End of Life Relationships
I am so thankful for the relationship I had with my father at the end of his life. It was whole, teenage years being long forgiven on both of our parts. I had learned to listen openly to his thoughts and ideas that, sometimes, were not always like my own, or that I didn’t necessarily understand, because I knew and trusted there was experience, and wisdom there beyond my own. Dad was appreciative of all we did for him, and mom. He shared with me, in quiet intense moments, eloquently, expressively, and with frustration, what it was like to live with my mother as she diverged from what had been the rational path they’d paved together for for over 40 years.
Dad did not handle well mom’s repeats, forgetfulness, and ire, but he did so in such a manner that she seldom realized he was impatient. We did, but she did not. Perhaps that’s the blessing of her disease. In some ways it was a minor conspiracy between the two of us, that began in August of 2004, when we started talking about mom’s ‘state of mind.’ Mom was in denial. Dad and I had her illness in common, amongst other things. I will always remember taking him to the Apple Store to explore buying an iPad as a possible vehicle to keep the ‘printed page’ a part of his life as his vision was betraying him. We sat in the car for 40 minutes before entering the store as he vented about mom. The one sentence I recall with absolute clarity is: “It doesn’t matter if we never step out of the vehicle… Just having a break from your mother makes this all worth while.” I am writing this post on the 5ish year old iPad dad bought that day. Sadly, he never got the handle of manipulating the screen. He couldn’t see well enough. Dad’s humor was intact until he went into the hospital, four years ago yesterday.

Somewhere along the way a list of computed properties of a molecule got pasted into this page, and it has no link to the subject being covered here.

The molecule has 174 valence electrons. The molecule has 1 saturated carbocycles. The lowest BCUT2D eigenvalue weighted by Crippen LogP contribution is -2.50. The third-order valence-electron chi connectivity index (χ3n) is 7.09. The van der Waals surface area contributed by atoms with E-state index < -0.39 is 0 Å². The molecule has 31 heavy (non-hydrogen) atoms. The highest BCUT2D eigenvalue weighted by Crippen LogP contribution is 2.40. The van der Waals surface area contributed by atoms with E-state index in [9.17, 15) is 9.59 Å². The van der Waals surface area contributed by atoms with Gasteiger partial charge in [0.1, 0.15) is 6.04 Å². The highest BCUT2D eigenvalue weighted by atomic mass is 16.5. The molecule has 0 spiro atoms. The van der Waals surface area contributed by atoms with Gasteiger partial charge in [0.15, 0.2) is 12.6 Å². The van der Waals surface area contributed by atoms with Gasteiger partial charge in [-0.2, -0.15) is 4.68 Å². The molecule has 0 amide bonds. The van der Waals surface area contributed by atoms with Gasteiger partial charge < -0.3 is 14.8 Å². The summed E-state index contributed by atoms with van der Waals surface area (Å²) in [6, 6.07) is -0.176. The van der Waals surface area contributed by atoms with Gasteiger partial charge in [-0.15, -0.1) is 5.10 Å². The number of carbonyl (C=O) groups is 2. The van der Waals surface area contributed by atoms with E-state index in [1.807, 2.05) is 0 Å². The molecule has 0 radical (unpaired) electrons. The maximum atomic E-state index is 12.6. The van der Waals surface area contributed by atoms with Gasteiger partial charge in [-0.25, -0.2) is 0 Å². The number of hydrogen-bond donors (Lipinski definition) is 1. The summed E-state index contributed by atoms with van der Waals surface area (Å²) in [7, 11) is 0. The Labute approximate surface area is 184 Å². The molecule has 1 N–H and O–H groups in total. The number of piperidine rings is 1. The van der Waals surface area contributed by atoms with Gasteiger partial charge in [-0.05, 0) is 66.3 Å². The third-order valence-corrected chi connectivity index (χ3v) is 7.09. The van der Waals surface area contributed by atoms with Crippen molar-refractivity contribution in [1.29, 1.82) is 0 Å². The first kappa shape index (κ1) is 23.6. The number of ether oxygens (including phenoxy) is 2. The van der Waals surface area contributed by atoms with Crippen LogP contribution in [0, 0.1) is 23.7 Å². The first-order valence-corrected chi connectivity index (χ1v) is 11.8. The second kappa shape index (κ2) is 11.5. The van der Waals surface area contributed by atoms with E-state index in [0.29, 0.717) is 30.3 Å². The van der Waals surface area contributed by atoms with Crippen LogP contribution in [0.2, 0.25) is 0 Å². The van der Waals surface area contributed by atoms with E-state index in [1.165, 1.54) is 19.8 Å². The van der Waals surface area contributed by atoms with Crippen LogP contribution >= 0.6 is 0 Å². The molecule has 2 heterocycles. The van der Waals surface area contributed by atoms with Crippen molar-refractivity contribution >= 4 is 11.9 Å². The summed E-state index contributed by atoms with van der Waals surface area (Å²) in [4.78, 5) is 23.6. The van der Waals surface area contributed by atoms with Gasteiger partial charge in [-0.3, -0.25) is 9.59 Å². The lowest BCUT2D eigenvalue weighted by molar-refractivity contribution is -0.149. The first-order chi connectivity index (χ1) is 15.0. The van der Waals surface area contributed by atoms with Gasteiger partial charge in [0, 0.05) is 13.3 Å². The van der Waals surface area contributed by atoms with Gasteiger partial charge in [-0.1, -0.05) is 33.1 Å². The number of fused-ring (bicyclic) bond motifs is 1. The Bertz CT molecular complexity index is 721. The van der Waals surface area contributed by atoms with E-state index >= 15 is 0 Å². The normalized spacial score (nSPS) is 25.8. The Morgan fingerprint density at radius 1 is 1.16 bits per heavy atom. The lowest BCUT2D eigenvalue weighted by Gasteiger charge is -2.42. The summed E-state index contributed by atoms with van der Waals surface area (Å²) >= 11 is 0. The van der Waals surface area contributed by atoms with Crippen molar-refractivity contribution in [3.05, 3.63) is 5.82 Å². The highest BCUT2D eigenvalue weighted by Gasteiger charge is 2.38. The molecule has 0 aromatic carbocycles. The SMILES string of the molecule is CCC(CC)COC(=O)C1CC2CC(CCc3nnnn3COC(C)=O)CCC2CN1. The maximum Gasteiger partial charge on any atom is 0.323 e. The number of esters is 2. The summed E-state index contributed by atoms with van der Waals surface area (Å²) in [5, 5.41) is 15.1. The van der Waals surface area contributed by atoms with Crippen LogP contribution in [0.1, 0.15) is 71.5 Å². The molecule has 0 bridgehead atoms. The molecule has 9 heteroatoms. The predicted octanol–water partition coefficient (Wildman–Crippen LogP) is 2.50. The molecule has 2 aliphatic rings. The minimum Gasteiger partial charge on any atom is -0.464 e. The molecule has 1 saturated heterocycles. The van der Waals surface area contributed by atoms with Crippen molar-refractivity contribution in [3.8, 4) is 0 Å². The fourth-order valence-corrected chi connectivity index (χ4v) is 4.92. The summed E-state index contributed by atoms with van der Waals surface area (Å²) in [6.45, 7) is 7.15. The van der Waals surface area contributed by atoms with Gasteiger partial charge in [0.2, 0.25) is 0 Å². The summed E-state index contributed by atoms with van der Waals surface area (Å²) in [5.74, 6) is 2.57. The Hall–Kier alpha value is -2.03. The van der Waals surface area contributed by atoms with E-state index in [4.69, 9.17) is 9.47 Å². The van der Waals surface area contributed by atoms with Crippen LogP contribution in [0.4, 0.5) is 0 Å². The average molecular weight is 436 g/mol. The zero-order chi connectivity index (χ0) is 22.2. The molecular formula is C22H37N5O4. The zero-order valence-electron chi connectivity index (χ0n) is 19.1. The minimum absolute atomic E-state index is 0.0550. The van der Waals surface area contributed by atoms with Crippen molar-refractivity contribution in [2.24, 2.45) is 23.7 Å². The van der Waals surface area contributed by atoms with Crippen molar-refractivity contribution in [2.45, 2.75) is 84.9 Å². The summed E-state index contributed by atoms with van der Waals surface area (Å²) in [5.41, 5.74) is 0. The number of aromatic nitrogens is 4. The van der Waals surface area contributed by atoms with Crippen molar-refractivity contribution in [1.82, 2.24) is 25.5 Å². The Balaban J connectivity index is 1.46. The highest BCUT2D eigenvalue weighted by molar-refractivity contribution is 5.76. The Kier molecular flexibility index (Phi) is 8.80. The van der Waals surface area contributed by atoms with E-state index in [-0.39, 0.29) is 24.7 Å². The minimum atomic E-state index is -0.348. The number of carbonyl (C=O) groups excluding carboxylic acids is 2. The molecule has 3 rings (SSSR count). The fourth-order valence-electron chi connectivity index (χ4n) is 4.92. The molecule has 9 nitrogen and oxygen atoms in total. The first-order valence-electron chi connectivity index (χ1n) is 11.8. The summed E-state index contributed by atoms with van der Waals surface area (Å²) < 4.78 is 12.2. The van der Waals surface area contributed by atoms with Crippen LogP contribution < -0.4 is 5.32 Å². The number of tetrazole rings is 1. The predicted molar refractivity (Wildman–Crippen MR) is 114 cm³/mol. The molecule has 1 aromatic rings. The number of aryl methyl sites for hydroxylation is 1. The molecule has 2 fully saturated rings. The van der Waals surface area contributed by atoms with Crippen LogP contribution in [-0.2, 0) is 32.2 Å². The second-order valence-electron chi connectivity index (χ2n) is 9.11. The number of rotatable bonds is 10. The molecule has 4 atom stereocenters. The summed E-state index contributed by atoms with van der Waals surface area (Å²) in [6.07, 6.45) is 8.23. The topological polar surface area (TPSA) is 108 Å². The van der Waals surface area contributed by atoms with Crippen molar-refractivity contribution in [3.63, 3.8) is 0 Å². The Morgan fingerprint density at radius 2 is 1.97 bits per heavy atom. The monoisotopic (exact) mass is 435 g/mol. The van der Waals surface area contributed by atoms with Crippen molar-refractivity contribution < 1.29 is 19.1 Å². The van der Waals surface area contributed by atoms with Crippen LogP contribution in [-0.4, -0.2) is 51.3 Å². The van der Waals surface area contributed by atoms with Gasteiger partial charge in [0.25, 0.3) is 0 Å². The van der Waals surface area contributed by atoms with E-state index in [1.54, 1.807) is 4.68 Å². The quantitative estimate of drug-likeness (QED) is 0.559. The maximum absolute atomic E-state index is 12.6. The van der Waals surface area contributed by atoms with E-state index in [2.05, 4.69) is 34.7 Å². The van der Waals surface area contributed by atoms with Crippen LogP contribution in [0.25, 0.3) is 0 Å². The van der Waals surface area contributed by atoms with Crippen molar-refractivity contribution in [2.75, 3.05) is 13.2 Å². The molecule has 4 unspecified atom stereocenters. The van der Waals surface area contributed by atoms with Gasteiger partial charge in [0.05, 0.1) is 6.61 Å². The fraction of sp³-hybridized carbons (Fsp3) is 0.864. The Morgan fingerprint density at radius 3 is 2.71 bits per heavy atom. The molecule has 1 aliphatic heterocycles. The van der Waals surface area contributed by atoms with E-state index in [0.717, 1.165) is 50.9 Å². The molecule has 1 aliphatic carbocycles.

In contrast, my recent relationship with my mother is one of tip-toeing and eggshell navigating. Past posts don’t need reiterating; my PTSD symptoms born of being yelled at repeatedly, unexpectedly, irrationally, and for ridiculous reasons are on the Blog to be plumbed should one be so inclined… We won’t talk about about what the sound of the phone does to me. I long for the days of sharing anything with my mom that simply made her glad. It could have been her granddaughters’ accomplishments, serving her a meal that she relished, asking for help sewing an item of clothing for one of the girls, entertaining one of her friends (people I looked up to from my childhood) in our home when she was visiting, doing a little gardening together, singing together… Perhaps the only thing that remains pure and simple is singing. Maybe, when she brings her prickles to bear I should have a ‘go to’ song! A song I know she knows, but I can ask, Mom, do you know “Ilkla Moor Baht ‘at?” And then we will burst into the magic of three part harmony with two voices, and I will have, if for a moment, a return of that relationship with my mom, sans her disease.